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China's Xi heralds 'unbreakable' friendship with Belarus, an ally of Russia

Belarus' President Alexander Lukashenko meets with Chinese leader Xi Jinping in Beijing on Wednesday.
Pavel Orlovsky
BELTA/AFP via Getty Images
Belarus' President Alexander Lukashenko meets with Chinese leader Xi Jinping in Beijing on Wednesday.

Chinese leader Xi Jinping met on Wednesday with Alexander Lukashenko, the president of Belarus and a close ally of Russian President Vladimir Putin.

According to Chinese state media, Lukashenko was welcomed with a 21-gun salute in Tiananmen Square, where he reviewed honor guard troops with Xi, who later declared the China-Belarus friendship "unbreakable."

The meeting comes a week after Beijing called for a cease-fire and peace talks to end the war between Russia and Ukraine, both neighbors of Belarus. It also follows a pledge by China and Russia to strengthen their cooperation.

"In the face of an international situation full of instability and uncertainty, China is ready to work together with Belarus to promote the healthy and stable development of relations between the two countries at a high level," Xi was cited as telling Lukashenko.

Xi said the two sides should continue to enhance political mutual trust and "always be each other's true friends and good partners." China and Belarus "should support each other's chosen development path, support each other in safeguarding core interests, oppose interference in internal affairs by external forces, and safeguard the sovereignty and political security of both countries."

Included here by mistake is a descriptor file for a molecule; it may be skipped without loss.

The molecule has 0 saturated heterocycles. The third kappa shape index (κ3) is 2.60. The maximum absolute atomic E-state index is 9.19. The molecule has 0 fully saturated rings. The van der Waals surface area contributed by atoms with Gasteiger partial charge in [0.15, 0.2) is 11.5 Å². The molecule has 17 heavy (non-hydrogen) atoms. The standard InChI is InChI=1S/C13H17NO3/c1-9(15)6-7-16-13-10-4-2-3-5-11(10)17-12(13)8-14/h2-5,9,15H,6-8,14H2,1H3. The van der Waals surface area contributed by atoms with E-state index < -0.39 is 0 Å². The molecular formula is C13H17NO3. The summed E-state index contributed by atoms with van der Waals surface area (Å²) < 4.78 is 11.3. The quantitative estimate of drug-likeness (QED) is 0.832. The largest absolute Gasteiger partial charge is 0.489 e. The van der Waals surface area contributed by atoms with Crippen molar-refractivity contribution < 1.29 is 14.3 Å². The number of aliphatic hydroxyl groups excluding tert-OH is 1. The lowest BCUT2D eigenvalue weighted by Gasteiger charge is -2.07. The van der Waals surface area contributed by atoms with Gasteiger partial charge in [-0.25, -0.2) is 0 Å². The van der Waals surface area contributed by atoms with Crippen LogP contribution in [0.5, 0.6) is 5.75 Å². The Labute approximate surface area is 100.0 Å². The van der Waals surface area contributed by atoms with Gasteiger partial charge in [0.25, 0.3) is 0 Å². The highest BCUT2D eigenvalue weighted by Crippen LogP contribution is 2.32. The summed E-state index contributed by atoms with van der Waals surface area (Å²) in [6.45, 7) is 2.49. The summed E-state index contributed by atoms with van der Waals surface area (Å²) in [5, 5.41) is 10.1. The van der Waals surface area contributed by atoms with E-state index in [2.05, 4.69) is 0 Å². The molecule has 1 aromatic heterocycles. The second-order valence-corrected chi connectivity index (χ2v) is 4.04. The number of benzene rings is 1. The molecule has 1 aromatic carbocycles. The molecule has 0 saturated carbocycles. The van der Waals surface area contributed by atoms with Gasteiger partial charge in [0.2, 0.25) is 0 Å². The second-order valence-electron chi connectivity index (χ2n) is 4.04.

China's state Xinhua news agency said the two leaders exchanged views on the Ukraine situation, with Xi reiterating China's position.

Lukashenko was cited as saying that Belarus "fully shares and supports" China's position and proposal for a political settlement of the crisis.

Outlined in a Chinese Foreign Ministry policy paper on last week's anniversary of the Russia-Ukraine war, the plan also criticizes unilateral sanctions and calls for recognition of the "sovereignty, independence and territorial integrity of all countries."

China maintains close ties to Russia and has never condemned its invasion of Ukraine.

The United States has been dismissive of China's policy paper, although the leaders of Ukraine and France responded more positively and said they wanted to discuss it with Xi.

Russian forces launched part of their offensive on Ukraine last year through Belarus.

Xi and Lukashenko signed a joint statement on the further development of the "China-Belarus All-Weather Strategic Partnership," and witnessed the signing of a number of bilateral cooperation documents in the fields of trade, industry, agriculture, customs, science and technology, health, tourism, sports, localities and others.

Lukashenko has been president of the former Soviet republic since 1994, and won a sixth term in 2020 in a election widely viewed as fraudulent. Lukashenko retaining power in aftermath of the election set off months of street protests, which the regime met with a violent crackdown.

His government and associates have come under repeated rounds of Western sanctions over those events and for supporting Russia's invasion of Ukraine.

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John Ruwitch is a correspondent with NPR's international desk. He covers Chinese affairs.